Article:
Forced pooling is the concept that forces landowners to allow drilling under their property if enough of their neighbors have signed leases. Many people (PA Gov. Tom Corbett and MDN among them) think it’s not a good idea—calling it the equivalent of “private eminent domain.” But the reality is, it does widely exist. In fact, forced pooling exists (by various names) in all of the Marcellus Shale states except Maryland.
In New York and Pennsylvania its called compulsory integration. In West Virginia its called mandatory pooling, and in Virginia its called compulsory pooling. So when you hear those terms bandied about, it means “forced pooling.” A special note: Forced pooling provisions in both Pennsylvania and West Virginia do not (yet) apply to Marcellus Shale drilling, but proponents are trying to make it happen in those states.
The ProPublica website recently published a story on forced pooling along with an excellent chart outlining the laws in the various states. From that article, some background on forced pooling for landowners:
Forced pooling compels holdout landowners to join gas-leasing agreements with their neighbors. The specific provisions of the laws vary from state to state, but drillers are generally allowed to extract minerals from a large area or "pool" — in most states a minimum of 640 acres — if leases have been negotiated for a certain percentage of that land. The company can then harvest gas from the entire area. In most cases, drillers aren’t allowed to build surface wells on unleased land, so they use horizontal wells or other means to collect the minerals beneath those parcels.
Thirty-nine states have some form of forced pooling law. West Virginia and Pennsylvania each have measures that don’t apply to drilling in the Marcellus Shale, and proponents are trying to expand the laws in those states. (Check out our chart of forced pooling laws across the United States.)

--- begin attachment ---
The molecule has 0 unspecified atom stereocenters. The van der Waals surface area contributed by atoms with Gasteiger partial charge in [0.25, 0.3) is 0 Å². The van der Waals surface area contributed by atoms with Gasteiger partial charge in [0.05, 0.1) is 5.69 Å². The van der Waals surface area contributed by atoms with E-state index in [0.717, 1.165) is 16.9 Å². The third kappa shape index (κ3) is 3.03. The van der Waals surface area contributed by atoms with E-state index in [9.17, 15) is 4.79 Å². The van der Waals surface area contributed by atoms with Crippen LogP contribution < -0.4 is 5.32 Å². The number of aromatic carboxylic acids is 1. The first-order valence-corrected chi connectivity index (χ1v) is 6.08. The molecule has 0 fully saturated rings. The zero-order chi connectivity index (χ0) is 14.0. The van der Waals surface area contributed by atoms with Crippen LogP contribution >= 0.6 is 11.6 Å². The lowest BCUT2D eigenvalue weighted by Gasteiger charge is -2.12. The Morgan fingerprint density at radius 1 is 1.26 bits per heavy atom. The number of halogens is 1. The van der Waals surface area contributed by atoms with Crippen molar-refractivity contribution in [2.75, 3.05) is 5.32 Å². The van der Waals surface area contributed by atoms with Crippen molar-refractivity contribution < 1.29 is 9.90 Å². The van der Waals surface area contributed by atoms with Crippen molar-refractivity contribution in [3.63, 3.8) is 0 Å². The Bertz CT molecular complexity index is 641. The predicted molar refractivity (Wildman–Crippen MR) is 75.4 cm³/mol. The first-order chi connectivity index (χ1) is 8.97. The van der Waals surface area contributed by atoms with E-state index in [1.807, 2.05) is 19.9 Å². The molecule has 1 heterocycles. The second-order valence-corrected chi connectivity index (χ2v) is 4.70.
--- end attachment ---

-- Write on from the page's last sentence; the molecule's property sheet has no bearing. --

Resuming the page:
In New York, the owners of 60 percent of the acreage in the proposed drilling unit must agree to lease their land before the state oil and gas board will consider a driller’s petition for compulsory integration, as it is known there. In Virginia, only 25 percent of the land must be leased. In all states with such laws, drillers must notify all the landowners within the prospective drilling area of their right to participate in a hearing before the oil and gas board, or whatever regulatory agency the state has set up for that purpose.
If the board approves the driller’s petition, holdout landowners typically have three choices: contribute to the cost of the well and share profits from the sale of the gas; don’t pay for the well and share the gas profits after a "risk aversion" penalty is subtracted, or receive a state-mandated minimum royalty payment. Landowners who choose none of these options are automatically enrolled in the last plan. Opting out is not a possibility.
Gas companies argue that forced pooling allows them to build fewer wells and harvest gas efficiently, creating tidy drilling parcels as opposed to a patchwork pattern of leased and unleased land.
Forced pooling is also supported by landowners who fear that drilling companies will place wells near their property and siphon off their gas without payment. Another group of supporters includes people who own the surface rights to their property while someone else owns the mineral rights–a situation known as a "split estate." Although these landowners usually aren’t entitled to any payment, some forced pooling laws compel drillers to compensate them, too.*
*ProPublica (May 19, 2011) – Forced Pooling: When Landowners Can’t Say No to Drilling